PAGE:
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Google Is On Course To Win The Right To Be Forgotten Case Against France

The European Court of Justice has been told that it would not be feasible or wise to compel companies such as Google to implement the Right to be forgotten outside is borders. Although the advice was non binding the court has almost always followed the advice of its senior advisors.

How we got here

So a few years back the EU (or some part of it, the EU is a complex Supranational government) decided to give its people the right to be forgotten. On the surface of it the right sounds very innocuous: It says individuals have a right to be forgotten whereby they can request websites remove information about themselves from that site.

Again a cursory examination says this makes sense. Let’s say for example you were stupid enough to make a sex tape and now its five years later and the thing is all over the internet. You would be within your rights to want that sex tape removed from all those sites. Generally there cannot be an arguments why you should not have it your way.

The thing is there are a lot of cases where things are not so clear cut. A man is convicted of fraud for example and the information finds itself on a news site. Does this person have a right to have that information removed ten years later? English laws and the laws of many countries says after a person has served their debt to society their conviction should be spent. Americans and others are not so forgiving.

Therein lies the problem. According to the French courts, not only does a person have a right to be forgotten in accordance with French laws, the world must follow French laws too and forget that person too. Back in 2015 they ordered Google to “forget” someone ( typically that involves censoring search results to remove this person).

Google dutifully complied and removed this information in search results but only in results from French IP addresses. The French courts were not happy so Google extended the censorship to the entire EU. Which means when this guy was googled from the EU his information would not appear.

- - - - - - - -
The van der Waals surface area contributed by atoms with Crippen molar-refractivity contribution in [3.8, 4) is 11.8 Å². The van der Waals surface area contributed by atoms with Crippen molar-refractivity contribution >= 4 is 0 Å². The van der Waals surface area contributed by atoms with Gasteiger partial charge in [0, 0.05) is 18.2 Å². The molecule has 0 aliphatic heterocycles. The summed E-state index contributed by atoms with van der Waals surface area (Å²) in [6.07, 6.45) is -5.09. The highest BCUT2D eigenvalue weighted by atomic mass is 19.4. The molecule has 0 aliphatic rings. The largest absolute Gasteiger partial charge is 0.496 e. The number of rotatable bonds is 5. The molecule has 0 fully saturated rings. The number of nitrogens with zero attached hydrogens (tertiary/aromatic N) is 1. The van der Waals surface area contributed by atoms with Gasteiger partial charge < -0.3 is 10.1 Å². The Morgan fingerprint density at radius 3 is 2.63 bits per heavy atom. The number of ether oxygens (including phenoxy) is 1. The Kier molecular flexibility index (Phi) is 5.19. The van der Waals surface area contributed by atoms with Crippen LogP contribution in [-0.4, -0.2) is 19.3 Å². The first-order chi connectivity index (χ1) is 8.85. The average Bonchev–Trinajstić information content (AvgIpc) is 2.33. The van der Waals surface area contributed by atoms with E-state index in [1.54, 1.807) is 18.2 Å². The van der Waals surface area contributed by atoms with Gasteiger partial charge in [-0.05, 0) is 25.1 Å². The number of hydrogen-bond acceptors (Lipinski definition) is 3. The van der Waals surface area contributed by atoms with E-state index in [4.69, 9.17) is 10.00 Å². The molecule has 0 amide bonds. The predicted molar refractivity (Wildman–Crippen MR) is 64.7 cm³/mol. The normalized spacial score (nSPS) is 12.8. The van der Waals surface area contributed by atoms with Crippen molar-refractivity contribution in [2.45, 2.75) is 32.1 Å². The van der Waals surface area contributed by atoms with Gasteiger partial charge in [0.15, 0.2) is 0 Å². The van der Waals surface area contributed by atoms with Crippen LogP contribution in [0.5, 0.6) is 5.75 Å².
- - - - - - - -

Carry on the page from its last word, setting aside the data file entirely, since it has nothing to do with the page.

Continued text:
That still made the French courts unhappy?! They wanted the world to forget this guy. According to them Google should follow French law and censor their global results such that for example if someone were to google the guy from Zimbabwe their information would not appear. The French courts fined Google €100 000  because it did not remove information across national boundaries. Google appealed against the fine and apparently the EU needed four years to mull over this.

Now that is (the French stance) absolute nonsense. Not only would it be illegal for Google to do so ( for example America has free speech enshrined under the constitution) it would open a can of worms that would mess up the whole internet. If other countries can decide to have things removed what would prevent say the Zimbabwean government from ordering Google to remove certain things too.

Hellow! Is that Google? Yes we want you to remove all those Kupisa challenge videos from YouTube without failure. The ZRP is seized with this matter. Also remove that Wikipedia link to the Zimbabwean Coup. Who said it was a coup?

Fortunately, after almost four years of fighting Google seems to be on track to win the case. The EU’s own adviser to the European Court of Justice, Advocate General Maciej Szpunar told them searches carried out in nations outside the EU should not be affected by the “right to be forgotten”.

Like every sensible person out there he told the court that European data regulators should not be able to determine the search results that internet users around the world get to see. That should be common sense but in today’s world who knows how this turns out? Hopefully Google will win this.

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